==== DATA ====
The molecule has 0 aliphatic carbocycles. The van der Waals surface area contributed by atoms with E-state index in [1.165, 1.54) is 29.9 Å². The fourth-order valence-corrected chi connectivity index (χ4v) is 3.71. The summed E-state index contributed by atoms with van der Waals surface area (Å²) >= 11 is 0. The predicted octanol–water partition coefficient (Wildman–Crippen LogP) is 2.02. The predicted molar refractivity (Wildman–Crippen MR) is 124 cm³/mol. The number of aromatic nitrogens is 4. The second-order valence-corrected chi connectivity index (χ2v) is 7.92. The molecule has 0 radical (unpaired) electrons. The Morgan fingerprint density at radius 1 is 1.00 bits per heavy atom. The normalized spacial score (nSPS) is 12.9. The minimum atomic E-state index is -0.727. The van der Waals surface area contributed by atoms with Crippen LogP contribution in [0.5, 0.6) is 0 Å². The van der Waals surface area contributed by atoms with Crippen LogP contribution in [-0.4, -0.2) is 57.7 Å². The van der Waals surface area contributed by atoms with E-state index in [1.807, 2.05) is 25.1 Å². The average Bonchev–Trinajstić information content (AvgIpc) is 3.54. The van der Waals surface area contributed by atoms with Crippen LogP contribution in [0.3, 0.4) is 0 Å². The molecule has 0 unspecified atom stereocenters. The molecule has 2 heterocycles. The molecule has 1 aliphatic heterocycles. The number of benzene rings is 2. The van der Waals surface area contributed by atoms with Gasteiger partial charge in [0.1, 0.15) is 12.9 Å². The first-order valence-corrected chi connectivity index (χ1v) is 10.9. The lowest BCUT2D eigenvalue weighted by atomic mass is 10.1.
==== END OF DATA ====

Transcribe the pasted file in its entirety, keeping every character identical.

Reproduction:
The molecule has 0 aliphatic carbocycles. The van der Waals surface area contributed by atoms with E-state index in [1.165, 1.54) is 29.9 Å². The fourth-order valence-corrected chi connectivity index (χ4v) is 3.71. The summed E-state index contributed by atoms with van der Waals surface area (Å²) >= 11 is 0. The predicted octanol–water partition coefficient (Wildman–Crippen LogP) is 2.02. The predicted molar refractivity (Wildman–Crippen MR) is 124 cm³/mol. The number of aromatic nitrogens is 4. The second-order valence-corrected chi connectivity index (χ2v) is 7.92. The molecule has 0 radical (unpaired) electrons. The Morgan fingerprint density at radius 1 is 1.00 bits per heavy atom. The normalized spacial score (nSPS) is 12.9. The minimum atomic E-state index is -0.727. The van der Waals surface area contributed by atoms with Crippen LogP contribution in [0.5, 0.6) is 0 Å². The van der Waals surface area contributed by atoms with Crippen LogP contribution in [-0.4, -0.2) is 57.7 Å². The van der Waals surface area contributed by atoms with E-state index in [1.807, 2.05) is 25.1 Å². The average Bonchev–Trinajstić information content (AvgIpc) is 3.54. The van der Waals surface area contributed by atoms with Crippen LogP contribution in [0.3, 0.4) is 0 Å². The molecule has 0 unspecified atom stereocenters. The molecule has 2 heterocycles. The molecule has 1 aliphatic heterocycles. The number of benzene rings is 2. The van der Waals surface area contributed by atoms with Gasteiger partial charge in [0.1, 0.15) is 12.9 Å². The first-order valence-corrected chi connectivity index (χ1v) is 10.9. The lowest BCUT2D eigenvalue weighted by atomic mass is 10.1.